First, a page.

Bucharest is home to the premier gay community in Romania and the city is a lot more tolerant towards LGBT couples compared to other places in the country. Nonetheless, it’s definitely not easy to be gay, but the public is slowly trying to accept the concept of homosexuality. Now, you can find gay clubs in Bucharest, the first one being Club Soul. Other gay venues followed including Angels Club and Purple Club.
General Attitude Towards Gays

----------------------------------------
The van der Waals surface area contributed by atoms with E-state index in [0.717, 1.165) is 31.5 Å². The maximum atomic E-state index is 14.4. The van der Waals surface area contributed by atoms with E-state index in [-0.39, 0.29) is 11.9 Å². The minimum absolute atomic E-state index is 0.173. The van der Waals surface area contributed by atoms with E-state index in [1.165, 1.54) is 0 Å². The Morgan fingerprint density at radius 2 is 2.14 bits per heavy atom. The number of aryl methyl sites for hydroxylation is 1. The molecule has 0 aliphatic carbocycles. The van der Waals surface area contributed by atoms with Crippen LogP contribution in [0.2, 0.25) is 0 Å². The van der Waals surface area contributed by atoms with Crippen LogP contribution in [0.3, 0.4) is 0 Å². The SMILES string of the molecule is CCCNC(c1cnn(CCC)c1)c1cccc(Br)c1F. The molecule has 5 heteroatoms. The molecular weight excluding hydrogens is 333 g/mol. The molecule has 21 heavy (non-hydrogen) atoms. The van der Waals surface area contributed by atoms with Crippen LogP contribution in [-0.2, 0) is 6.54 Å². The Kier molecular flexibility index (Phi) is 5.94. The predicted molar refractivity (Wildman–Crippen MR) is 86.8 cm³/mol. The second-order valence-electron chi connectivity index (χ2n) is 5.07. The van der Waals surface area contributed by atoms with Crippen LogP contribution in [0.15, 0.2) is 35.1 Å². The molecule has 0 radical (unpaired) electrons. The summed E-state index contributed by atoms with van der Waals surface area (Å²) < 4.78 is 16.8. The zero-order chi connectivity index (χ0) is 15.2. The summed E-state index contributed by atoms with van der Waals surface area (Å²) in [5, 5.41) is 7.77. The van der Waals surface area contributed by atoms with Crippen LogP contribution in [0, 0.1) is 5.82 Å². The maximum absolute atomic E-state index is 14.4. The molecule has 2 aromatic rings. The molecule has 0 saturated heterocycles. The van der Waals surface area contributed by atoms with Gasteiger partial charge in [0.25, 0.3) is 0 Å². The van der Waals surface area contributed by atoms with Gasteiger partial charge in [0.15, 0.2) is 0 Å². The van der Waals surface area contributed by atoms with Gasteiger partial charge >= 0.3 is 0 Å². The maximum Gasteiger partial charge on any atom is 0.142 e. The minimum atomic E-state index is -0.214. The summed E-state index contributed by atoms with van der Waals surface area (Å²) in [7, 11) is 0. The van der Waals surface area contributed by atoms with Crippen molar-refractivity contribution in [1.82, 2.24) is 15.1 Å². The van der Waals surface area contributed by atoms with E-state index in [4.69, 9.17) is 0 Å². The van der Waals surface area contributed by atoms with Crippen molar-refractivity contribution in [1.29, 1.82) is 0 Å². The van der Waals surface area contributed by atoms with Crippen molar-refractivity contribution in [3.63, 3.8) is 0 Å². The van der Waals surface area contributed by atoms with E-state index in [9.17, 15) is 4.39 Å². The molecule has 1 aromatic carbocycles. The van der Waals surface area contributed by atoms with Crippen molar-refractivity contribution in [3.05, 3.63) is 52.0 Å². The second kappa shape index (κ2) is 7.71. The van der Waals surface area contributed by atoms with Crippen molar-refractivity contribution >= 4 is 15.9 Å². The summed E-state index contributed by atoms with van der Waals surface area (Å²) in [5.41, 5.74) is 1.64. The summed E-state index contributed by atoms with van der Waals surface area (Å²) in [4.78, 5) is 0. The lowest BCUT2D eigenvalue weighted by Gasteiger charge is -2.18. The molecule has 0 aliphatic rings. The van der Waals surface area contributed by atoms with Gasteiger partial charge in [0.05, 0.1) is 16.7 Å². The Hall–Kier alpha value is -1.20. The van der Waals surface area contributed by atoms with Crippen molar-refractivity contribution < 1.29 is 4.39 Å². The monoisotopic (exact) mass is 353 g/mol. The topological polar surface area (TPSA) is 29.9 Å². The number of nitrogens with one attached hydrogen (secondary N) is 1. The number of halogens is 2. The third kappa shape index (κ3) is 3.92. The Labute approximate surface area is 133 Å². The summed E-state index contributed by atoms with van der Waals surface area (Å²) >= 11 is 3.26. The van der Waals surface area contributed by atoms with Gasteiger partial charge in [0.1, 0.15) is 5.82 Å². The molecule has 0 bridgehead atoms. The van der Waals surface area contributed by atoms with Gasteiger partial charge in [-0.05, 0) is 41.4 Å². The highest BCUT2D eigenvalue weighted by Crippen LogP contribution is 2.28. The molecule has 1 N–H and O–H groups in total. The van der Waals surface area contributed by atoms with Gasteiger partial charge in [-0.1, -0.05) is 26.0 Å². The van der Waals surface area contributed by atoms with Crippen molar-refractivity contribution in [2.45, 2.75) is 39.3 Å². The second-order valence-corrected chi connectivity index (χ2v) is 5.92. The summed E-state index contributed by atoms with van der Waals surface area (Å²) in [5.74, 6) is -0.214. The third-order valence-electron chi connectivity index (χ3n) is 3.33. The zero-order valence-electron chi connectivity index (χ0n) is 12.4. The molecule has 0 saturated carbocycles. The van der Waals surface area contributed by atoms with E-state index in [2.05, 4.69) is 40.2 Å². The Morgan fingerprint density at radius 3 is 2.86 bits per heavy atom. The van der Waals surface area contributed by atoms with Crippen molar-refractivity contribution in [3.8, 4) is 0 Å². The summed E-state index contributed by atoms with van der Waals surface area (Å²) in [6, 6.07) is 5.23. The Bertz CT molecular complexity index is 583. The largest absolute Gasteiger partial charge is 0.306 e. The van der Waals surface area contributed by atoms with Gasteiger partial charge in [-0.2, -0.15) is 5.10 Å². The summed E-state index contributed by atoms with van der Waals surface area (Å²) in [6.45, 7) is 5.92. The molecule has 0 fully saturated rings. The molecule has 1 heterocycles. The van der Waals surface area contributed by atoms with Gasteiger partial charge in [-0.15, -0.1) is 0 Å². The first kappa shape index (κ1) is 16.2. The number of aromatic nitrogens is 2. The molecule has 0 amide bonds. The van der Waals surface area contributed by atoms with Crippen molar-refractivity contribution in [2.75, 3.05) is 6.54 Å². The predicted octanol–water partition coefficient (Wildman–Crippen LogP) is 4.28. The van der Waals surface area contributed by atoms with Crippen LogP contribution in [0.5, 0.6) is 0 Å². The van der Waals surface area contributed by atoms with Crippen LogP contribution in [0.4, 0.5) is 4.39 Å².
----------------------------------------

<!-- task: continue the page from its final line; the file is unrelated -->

You have to remember that a big chunk of the population are members of the Orthodox Church and the religious teachings remain strong in the lives of many individuals. In addition, being gay was considered a crime during the Communist Era and the public still have a shallow understanding of the matter. Romanians are still maintaining the belief that homosexuality is a crime so gays are not very well received in society. Being gay is not something to be proud of in public, and in spite of the fact that being a homosexual ceased from being an issue for quite some time, gays still need to be aware of their surroundings when showing affection, particularly if they aren’t staying in the central part of the city. There are no hostile reactions and the worst thing that can happen is to be ridiculed or be frowned upon.